Guilt is a major force in the novel, and not all characters respond to it in the same manner. Some characters have the ability to reconcile with the tragedies of the past while others are consumed by it. As a white man who has grown up with wealth and privilege in the American South, Stingo knows that he has benefitted from the suffering and disenfranchisement of Black people. Although he sometimes feels guilt about the violence and suffering associated with slavery and racism in the South, Stingo does not feel personally responsible for this history, and he does not feel that he has to atone for it. Stingo acknowledges what happened in the past and thinks about ways to commemorate it, such as by writing about Nat Turner. Sophie, on the other hand, has a much more personal and direct experience of the horrors of the Holocaust. Her history makes it impossible for her to move forward with her life. Sophie believes that she failed to live up to moral obligations of resisting the Nazi regime and instead became complicit with it in order to try to ensure her safety and the safety of her children. As a result, her guilt is much more torturous and destructive.
Liberation through Sexual Experience
The desire for sexual experience reveals characters’ aspirations to become more liberated and fully realized versions of themselves. Throughout the novel, Stingo is obsessed with his quest to lose his virginity. This desire stems partially from a goal of physical gratification but also from a belief that he will become more confident, worldly, and self-actualized once he has had sex. Stingo sees sex as a gateway to maturity and the self-assurance that he desperately craves. While Sophie has had sex prior to beginning her relationship with Nathan, she becomes much more sexually liberated once she starts sleeping with him. This transition reflects Sophie’s desire to abandon the past version of herself, when she was religious, conservative, and repressed in her sexuality. Sophie’s newfound enthusiasm for sexual self-expression reflects a desire to free herself from her past and become a new version of herself.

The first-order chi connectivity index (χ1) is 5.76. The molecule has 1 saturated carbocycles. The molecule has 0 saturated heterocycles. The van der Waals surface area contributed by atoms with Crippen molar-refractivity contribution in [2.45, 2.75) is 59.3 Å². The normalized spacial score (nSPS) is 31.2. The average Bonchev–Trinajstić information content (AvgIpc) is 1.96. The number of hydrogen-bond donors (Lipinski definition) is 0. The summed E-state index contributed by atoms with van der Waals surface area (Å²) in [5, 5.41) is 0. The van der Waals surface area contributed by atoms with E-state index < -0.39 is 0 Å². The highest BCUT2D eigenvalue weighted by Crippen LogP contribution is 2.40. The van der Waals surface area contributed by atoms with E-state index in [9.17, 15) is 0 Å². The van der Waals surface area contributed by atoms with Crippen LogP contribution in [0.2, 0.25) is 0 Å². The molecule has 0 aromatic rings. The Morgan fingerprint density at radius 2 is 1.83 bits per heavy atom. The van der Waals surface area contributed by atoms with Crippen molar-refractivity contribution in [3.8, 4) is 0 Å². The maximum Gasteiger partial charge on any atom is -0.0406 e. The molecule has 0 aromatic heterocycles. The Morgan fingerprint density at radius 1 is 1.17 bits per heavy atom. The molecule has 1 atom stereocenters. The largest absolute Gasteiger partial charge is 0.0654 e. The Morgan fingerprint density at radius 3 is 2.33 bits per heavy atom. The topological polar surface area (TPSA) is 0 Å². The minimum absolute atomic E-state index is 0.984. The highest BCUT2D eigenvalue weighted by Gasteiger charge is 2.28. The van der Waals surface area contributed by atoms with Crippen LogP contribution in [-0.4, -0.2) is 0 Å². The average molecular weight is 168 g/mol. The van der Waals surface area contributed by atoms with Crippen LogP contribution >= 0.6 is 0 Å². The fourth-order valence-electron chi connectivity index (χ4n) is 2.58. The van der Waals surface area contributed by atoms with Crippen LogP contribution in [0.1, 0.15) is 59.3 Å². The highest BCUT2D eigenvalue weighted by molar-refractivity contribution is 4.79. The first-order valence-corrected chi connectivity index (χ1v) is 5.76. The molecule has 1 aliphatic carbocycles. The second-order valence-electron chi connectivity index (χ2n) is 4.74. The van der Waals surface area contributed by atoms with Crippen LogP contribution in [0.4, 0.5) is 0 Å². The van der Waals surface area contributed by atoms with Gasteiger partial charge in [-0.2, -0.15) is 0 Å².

Throughout the novel, horrifying events become even more tragic when they rob individuals of the comfort that faith can provide. Sophie talks repeatedly about how her experiences during the Holocaust left her unable to have faith in God or religion, even though she was initially a devout Catholic. The novel also considers the religious faith of individuals who played an active role in carrying out atrocities, such as Commandant Hoss and the physician who forced Sophie to choose which of her children would live and which would die. These men also had to grapple with what faith means in the face of the evil they are carrying out, and neither of them were able to fully reconcile the two. Because of what she lived through and her experience of watching supposedly religious people commit unspeakable atrocities, Sophie comes to believe that religion is a sham and that life is meaningless. These beliefs send her further into despair because her religious faith had once been such a strong part of her identity.